The Red Planet has fascinated man for centuries, ever since the first telescopic observations that revealed pole caps, seasonal changes and signs of atmosphere. A new study is likely to re-open the debate about the possible presence of fossils in Martian rocks, even though it is unlikely that the claims made will be accepted.
For many decades the nature of the pole caps was debated, with many different theories being proposed over the years. William Herschel, writing towards the end of the 18th century was the first to suggest that they might actually be composed of much thicker ice although, for many years, starting with Cassini, the most popular theory was and would continue to be that the pole caps could be no more than very thin layers of frost because they advanced and retreated too quickly each year to be composed of thick ice. Another theory that was popular for a time was that the pole caps might be formed mainly of nitrogen tetroxide, while at different times the evidence has swung most heavily in favour of solid carbon dioxide pole caps with little, or no water ice. Although Herschel’s views on the planets contained many errors, or at least things that were wildly inaccurate, his view that Mars had a very thin atmosphere, thick pole caps and transient clouds was finally to be vindicated in the 1970s.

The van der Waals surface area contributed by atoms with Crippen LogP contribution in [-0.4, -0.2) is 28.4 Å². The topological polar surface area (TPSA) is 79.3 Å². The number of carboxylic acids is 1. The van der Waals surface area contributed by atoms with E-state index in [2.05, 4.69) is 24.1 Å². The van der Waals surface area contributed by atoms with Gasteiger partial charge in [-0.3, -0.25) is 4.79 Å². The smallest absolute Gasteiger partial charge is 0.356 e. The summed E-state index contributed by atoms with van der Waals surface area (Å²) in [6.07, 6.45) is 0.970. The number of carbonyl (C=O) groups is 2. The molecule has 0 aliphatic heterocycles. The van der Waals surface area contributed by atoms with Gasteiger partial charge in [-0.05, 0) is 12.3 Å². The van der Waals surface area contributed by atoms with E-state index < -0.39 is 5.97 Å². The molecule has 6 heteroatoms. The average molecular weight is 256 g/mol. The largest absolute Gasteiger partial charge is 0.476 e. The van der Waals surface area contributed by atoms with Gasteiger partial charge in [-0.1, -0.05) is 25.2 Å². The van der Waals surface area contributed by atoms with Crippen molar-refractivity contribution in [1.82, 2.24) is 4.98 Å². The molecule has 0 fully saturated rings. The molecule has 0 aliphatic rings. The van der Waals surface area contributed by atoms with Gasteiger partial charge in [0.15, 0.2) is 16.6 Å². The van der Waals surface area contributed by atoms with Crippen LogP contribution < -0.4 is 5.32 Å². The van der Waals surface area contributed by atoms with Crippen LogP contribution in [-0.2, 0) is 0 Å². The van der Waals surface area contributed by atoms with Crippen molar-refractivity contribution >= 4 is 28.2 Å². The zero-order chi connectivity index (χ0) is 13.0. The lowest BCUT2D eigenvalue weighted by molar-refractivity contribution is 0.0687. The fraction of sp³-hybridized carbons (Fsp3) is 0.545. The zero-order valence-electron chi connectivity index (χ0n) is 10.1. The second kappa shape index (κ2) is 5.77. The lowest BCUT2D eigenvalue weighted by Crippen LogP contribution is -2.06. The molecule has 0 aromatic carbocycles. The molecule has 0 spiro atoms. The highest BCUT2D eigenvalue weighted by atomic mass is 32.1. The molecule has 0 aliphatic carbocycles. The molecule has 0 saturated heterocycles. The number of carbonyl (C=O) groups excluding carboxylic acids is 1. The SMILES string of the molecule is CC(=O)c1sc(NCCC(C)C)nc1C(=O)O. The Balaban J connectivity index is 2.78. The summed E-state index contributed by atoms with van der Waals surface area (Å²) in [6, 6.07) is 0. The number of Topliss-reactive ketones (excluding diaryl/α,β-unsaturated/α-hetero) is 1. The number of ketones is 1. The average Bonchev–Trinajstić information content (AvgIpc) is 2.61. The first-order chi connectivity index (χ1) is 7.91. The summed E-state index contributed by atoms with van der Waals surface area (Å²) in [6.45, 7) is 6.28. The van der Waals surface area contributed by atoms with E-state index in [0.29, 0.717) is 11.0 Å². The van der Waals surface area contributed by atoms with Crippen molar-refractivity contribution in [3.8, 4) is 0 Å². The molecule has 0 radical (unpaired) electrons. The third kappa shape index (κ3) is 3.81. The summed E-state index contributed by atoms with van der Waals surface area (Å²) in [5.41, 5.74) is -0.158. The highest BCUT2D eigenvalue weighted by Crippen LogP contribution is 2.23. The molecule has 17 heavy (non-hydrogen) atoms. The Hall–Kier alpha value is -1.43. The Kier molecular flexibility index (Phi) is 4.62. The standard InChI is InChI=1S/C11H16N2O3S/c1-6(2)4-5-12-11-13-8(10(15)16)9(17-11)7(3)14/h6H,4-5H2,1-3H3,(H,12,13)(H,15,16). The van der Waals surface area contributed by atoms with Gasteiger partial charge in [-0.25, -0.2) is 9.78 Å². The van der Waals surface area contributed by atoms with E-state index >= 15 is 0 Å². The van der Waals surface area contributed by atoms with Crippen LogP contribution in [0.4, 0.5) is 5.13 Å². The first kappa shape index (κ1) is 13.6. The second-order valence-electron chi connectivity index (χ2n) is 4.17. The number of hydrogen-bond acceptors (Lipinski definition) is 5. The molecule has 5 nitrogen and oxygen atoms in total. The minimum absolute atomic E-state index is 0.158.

Of course, now we know that most of the theories were, at least in part correct: the pole caps contain ice hundreds of metres thick, demonstrating that, whatever has happened to the planet in the meantime, Mars retains a lot of water, even if only in frozen form, while a seasonal frost of carbon dioxide ice coats the surface in winter. We only have to look at this amazing image of a crater in Vastitas Borealis, the immense basin around the Martian North Pole that many experts believe is an ancient ocean bed, to know that both types of ice abound on Mars. We see both a thick water ice in the centre of the crater and blue-white carbon dioxide frost around the crater rim.